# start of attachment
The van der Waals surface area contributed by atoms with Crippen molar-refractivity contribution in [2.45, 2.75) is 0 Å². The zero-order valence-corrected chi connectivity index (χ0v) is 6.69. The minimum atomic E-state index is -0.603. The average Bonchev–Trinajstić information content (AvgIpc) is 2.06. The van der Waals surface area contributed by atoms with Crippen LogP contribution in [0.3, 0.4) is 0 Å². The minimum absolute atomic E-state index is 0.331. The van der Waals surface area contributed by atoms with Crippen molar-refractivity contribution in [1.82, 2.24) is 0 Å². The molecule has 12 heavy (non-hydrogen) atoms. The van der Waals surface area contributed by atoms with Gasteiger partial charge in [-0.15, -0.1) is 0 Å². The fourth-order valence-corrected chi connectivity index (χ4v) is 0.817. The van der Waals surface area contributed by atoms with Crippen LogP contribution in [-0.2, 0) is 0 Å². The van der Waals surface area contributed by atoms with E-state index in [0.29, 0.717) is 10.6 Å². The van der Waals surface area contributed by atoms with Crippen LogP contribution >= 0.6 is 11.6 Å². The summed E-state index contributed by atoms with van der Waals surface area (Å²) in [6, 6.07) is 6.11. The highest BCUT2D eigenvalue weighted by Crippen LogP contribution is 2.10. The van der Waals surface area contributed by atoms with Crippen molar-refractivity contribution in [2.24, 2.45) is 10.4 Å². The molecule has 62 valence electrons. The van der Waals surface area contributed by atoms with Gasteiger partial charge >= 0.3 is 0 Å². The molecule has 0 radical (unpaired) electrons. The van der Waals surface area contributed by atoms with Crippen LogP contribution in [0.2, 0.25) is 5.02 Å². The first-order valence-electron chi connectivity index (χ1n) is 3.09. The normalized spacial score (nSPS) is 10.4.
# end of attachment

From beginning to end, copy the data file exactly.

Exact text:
The van der Waals surface area contributed by atoms with Crippen molar-refractivity contribution in [2.45, 2.75) is 0 Å². The zero-order valence-corrected chi connectivity index (χ0v) is 6.69. The minimum atomic E-state index is -0.603. The average Bonchev–Trinajstić information content (AvgIpc) is 2.06. The van der Waals surface area contributed by atoms with Crippen LogP contribution in [0.3, 0.4) is 0 Å². The minimum absolute atomic E-state index is 0.331. The van der Waals surface area contributed by atoms with Crippen molar-refractivity contribution in [1.82, 2.24) is 0 Å². The molecule has 12 heavy (non-hydrogen) atoms. The van der Waals surface area contributed by atoms with Gasteiger partial charge in [-0.15, -0.1) is 0 Å². The fourth-order valence-corrected chi connectivity index (χ4v) is 0.817. The van der Waals surface area contributed by atoms with Crippen LogP contribution in [-0.2, 0) is 0 Å². The van der Waals surface area contributed by atoms with E-state index in [0.29, 0.717) is 10.6 Å². The van der Waals surface area contributed by atoms with Crippen LogP contribution >= 0.6 is 11.6 Å². The summed E-state index contributed by atoms with van der Waals surface area (Å²) in [6, 6.07) is 6.11. The highest BCUT2D eigenvalue weighted by Crippen LogP contribution is 2.10. The van der Waals surface area contributed by atoms with Crippen molar-refractivity contribution in [2.24, 2.45) is 10.4 Å². The molecule has 62 valence electrons. The van der Waals surface area contributed by atoms with Gasteiger partial charge >= 0.3 is 0 Å². The molecule has 0 radical (unpaired) electrons. The van der Waals surface area contributed by atoms with Crippen LogP contribution in [0.2, 0.25) is 5.02 Å². The first-order valence-electron chi connectivity index (χ1n) is 3.09. The normalized spacial score (nSPS) is 10.4.